The human element is always apart of the landscape no matter how pristine people would like to think the wilderness is. We are inseparable from the environment. This is why I am such a skeptic of many environmental organizations like the Sierra Club and the Southern Utah Wilderness Alliance. When reading their literature they speak of the wilderness being untouched, virgin, unscathed, and pristine. It’s a false construct! It’s almost as if they are saying nobody was here before Columbus set foot in the New World.
An example is made out of an unfortunate coyote who happened to be in the wrong place at the wrong time. Ranchers in Southern Utah tend to really dislike most predators. The myth is, coyotes kill and eat baby calves and lambs before they can help themselves. In reality, coyotes mostly feed on insects and small rodents and rarely do they kill livestock. The question I would ask, who has been around longer? The coyote or the rancher? There’s just something very sad about this, and deep down I feel nothing but affinity for the coyote. He represents the true freedom that most creatures will never know.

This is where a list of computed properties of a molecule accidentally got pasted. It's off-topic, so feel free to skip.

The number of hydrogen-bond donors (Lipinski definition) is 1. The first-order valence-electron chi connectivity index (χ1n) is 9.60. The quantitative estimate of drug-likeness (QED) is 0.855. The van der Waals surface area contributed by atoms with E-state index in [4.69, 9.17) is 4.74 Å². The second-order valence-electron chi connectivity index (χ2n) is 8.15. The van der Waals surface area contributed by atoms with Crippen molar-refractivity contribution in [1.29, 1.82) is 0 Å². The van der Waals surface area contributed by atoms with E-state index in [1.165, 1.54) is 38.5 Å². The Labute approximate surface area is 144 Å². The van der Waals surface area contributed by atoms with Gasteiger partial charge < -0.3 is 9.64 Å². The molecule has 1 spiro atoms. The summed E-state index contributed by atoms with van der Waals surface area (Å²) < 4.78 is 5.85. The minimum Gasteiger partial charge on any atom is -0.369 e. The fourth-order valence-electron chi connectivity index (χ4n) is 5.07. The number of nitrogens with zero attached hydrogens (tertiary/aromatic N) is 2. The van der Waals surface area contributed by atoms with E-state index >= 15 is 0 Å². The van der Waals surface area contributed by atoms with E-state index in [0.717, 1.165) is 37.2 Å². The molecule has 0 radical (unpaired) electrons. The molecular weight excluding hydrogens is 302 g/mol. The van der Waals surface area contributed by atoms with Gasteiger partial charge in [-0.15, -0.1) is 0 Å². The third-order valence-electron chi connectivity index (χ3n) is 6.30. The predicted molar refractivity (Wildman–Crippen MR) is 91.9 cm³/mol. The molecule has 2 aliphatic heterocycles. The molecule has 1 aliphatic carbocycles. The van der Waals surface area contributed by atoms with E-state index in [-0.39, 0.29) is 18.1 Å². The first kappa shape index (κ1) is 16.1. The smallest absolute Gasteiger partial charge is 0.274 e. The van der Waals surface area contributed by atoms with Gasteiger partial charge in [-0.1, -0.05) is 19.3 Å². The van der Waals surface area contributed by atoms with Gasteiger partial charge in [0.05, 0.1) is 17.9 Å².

Taken with the Lensbaby Composer.
Abandoned homestead in Parowan Valley in Southern Utah.
This is a reconstruction of a sacred Pueblo Kiva at Aztec National Monument in Farmington, New Mexico. At the site, the structure is considered very sacred and you are expected to show respect when visiting the Kiva. In many Pueblo cultures the Kiva is a place of community and religious gatherings and is the equivalent of a Christian church; a place of worship.
Old Neon Sign in Las Vegas, Nevada.
In Gallup, New Mexico.
Taken inside the haunted Lincoln County Courthouse in Pioche, Nevada. Pioche was considered more wild than Dodge City and Tombstone combined. It is said 75 people died in cold-blood before anyone passed away of natural causes. Pioche was a booming mining town back in its heyday!
I stop here on occasion when passing through Kingman. It’s lovable! 🙂
Shot inside Zion National Park in Southern Utah.